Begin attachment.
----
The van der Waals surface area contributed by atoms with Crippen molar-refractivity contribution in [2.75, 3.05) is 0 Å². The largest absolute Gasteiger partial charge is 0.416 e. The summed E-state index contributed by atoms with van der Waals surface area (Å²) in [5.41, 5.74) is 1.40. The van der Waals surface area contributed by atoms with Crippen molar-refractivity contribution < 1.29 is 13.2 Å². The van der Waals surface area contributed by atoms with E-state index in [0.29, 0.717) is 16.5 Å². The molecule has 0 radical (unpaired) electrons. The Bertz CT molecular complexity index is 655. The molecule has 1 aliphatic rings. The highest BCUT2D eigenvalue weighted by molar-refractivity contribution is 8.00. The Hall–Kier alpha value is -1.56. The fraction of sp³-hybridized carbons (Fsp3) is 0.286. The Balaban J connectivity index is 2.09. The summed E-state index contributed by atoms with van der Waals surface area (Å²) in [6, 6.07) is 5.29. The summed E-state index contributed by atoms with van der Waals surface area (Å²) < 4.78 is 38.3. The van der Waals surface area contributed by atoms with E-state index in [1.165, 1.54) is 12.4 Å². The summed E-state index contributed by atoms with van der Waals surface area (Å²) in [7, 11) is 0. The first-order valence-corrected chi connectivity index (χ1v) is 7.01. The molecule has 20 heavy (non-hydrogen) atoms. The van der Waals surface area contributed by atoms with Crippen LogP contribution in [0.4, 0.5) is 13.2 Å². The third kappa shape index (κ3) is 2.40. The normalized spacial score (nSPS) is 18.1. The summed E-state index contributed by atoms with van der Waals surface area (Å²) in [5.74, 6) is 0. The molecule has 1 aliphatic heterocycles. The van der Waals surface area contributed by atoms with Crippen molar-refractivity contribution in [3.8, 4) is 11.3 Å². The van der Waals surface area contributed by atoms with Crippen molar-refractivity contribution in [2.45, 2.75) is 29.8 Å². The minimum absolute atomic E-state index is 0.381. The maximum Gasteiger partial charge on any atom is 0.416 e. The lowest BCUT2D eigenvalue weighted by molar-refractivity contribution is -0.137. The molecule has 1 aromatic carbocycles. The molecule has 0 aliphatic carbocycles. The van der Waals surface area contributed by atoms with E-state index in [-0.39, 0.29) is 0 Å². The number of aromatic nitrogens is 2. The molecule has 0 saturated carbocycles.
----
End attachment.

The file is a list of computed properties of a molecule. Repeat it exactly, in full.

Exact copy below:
The van der Waals surface area contributed by atoms with Crippen molar-refractivity contribution in [2.75, 3.05) is 0 Å². The largest absolute Gasteiger partial charge is 0.416 e. The summed E-state index contributed by atoms with van der Waals surface area (Å²) in [5.41, 5.74) is 1.40. The van der Waals surface area contributed by atoms with Crippen molar-refractivity contribution < 1.29 is 13.2 Å². The van der Waals surface area contributed by atoms with E-state index in [0.29, 0.717) is 16.5 Å². The molecule has 0 radical (unpaired) electrons. The Bertz CT molecular complexity index is 655. The molecule has 1 aliphatic rings. The highest BCUT2D eigenvalue weighted by molar-refractivity contribution is 8.00. The Hall–Kier alpha value is -1.56. The fraction of sp³-hybridized carbons (Fsp3) is 0.286. The Balaban J connectivity index is 2.09. The summed E-state index contributed by atoms with van der Waals surface area (Å²) in [6, 6.07) is 5.29. The summed E-state index contributed by atoms with van der Waals surface area (Å²) < 4.78 is 38.3. The van der Waals surface area contributed by atoms with E-state index in [1.165, 1.54) is 12.4 Å². The summed E-state index contributed by atoms with van der Waals surface area (Å²) in [7, 11) is 0. The first-order valence-corrected chi connectivity index (χ1v) is 7.01. The molecule has 20 heavy (non-hydrogen) atoms. The van der Waals surface area contributed by atoms with Crippen LogP contribution in [0.4, 0.5) is 13.2 Å². The third kappa shape index (κ3) is 2.40. The normalized spacial score (nSPS) is 18.1. The summed E-state index contributed by atoms with van der Waals surface area (Å²) in [5.74, 6) is 0. The molecule has 1 aliphatic heterocycles. The van der Waals surface area contributed by atoms with Crippen molar-refractivity contribution in [3.8, 4) is 11.3 Å². The van der Waals surface area contributed by atoms with Crippen molar-refractivity contribution in [2.45, 2.75) is 29.8 Å². The minimum absolute atomic E-state index is 0.381. The maximum Gasteiger partial charge on any atom is 0.416 e. The lowest BCUT2D eigenvalue weighted by molar-refractivity contribution is -0.137. The molecule has 1 aromatic carbocycles. The molecule has 0 aliphatic carbocycles. The van der Waals surface area contributed by atoms with E-state index in [-0.39, 0.29) is 0 Å². The number of aromatic nitrogens is 2. The molecule has 0 saturated carbocycles.